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Tongan Storm too big and too strong for skilful Japan Samurai

  • Sunday, August 17 2014 @ 10:36 pm ACST
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International Cup 2014
Tonga 21 10 136 d Japan 2 3 15
When two teams come out to play in red and white, it is a challenge for the umpires, At times too for the large crowd which came to Box Hill to barrack for Japan or Tonga at Elgar Park Box at Elgar Park, Box Hill before the Box Hill seniors game.
It looked like it could be close: after a Tongan goal in the first few minutes, the Japanese reply came almost immediately.
Except, despite the similar red and white guernseys, the teams were very different. While Japanese marking skills have improved, they were sometimes unable to match the biggest Tongan players in the air (even aside from some statistical oddities in the IC Record – the ‘170 cm’ Tongan player who is said to be over 100 kgs!).
Their two different backgrounds were apparent in their football. Despite the expanding Japanese AFL and the Japanese club teams against which Box Hill North has been playing over the Oz June holiday weekend since 2003 (for the Sugadaira, then Narita, now AFL Japan Cup), the island country of over 100 million has a small, but solid, footy profile. Japanese players are mainly students, and are relatively small and light, despite the ‘Gian batte’, ‘never give up’, spirit they demonstrated in their tackling and spoiling as well as in marking contests.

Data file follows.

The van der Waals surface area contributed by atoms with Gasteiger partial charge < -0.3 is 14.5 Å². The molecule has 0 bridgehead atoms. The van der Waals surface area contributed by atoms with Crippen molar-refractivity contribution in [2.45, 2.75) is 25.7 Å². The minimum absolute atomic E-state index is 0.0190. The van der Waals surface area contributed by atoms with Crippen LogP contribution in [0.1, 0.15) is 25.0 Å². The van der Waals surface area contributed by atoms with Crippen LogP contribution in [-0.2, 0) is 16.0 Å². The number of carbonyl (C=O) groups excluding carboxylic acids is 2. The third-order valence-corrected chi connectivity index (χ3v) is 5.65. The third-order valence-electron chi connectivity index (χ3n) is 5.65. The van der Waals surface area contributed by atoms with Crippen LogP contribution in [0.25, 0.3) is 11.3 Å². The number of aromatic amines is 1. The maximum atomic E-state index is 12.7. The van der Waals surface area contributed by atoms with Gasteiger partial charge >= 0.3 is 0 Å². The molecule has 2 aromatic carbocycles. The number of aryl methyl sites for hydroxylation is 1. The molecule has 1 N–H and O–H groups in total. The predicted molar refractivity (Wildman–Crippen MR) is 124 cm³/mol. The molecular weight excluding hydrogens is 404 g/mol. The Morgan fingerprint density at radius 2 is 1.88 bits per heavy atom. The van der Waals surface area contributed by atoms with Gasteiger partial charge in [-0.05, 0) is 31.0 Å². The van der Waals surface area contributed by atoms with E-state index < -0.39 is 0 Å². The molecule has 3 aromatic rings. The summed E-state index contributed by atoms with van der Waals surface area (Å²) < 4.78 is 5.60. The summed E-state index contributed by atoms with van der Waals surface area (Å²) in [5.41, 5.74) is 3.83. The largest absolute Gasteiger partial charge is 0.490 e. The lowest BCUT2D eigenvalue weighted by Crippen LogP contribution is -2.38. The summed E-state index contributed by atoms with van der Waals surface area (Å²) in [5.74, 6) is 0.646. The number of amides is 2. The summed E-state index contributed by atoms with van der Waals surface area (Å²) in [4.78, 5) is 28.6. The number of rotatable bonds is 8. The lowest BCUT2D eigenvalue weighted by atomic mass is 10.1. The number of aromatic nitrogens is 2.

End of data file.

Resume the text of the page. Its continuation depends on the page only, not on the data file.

The Tongans, from the Friendly Isles, with a population of around 100,000, mainly play make-up matches at home. It is a country long colonised by the rugbies, but now sending players to the American NFL and playing footy only since the early 2000s. Their marking skills were dominant, especially up forward, with four goals each to Fakatoumafi and Taufoou. However, their field kicking was variable, and they may be challenged by other run-on sides such as South Africa and New Guinea.
By quarter time the Tongan Storm had gone to an 18 point lead and by half time led 10 5 65 to Japan’s 1 3 9.
While the old saying suggests that big players don’t get shorter in the second half (but fast players get slower), the Japanese had more of the play in the third quarter. They then added another goal in the final term, but were outkicked and outmarked by the Storm.
Several players were outstanding in a match marred by a variable wind, particularly the Tongan Laefe and the marking, kicking and endeavour of Japan’s Nakamura.
While it was a good match, played with speed and strength, other highlights happened off the field. As often at the IC, a range of supporters for both teams had a diversity of sizes, ages and styles,.
Ritual came in the form of the Tongan haka before the game and then their presentation of decorative plates to the Japanese team after the game. International footy has something special to contribute to our game.
Also off the field, as at several other matches, were AFL scouts keeping an eye out for potential players, a new development in the International Cup, at a time when AFL clubs are seeking every avenue to strengthen future teams.
Tonga 4.2 10.5 16.7 21.10 (136)
Japan 1.2 1.3 1.3 2.3 (15)
Tonga: Fakatoumafi 4, Taufoou 4, Okati 3, Loni 2, Taulani 2, Tauake, Tuaefe, Finau, Pita, Mahina, Fukofuka
Japan: Yoshida, Sasaki
Tonga: Mahina, Loni, Taulani, Fukofuka, Langi, Taufoou
Japan: Namakura, Takasaki, Yoshida, Sekiguchi, Kai


Disclosure: The author played for Australia (basically, then it was the Tokyo Goannas) against Japan for a quarter in the 2001 Sugadaira Cup, before its subsequent evolution into a multi-team competition. He suffered delayed shock, an ‘elephant leg’ derived from a mountain tick bite, but survived to tell the tale. He is the only sensei (professor) at the University of Tokyo to represent Australia in footy in Japan – at least so far.

Tongan Sipi Tau

Intense Huddle

Japanese ruck presence.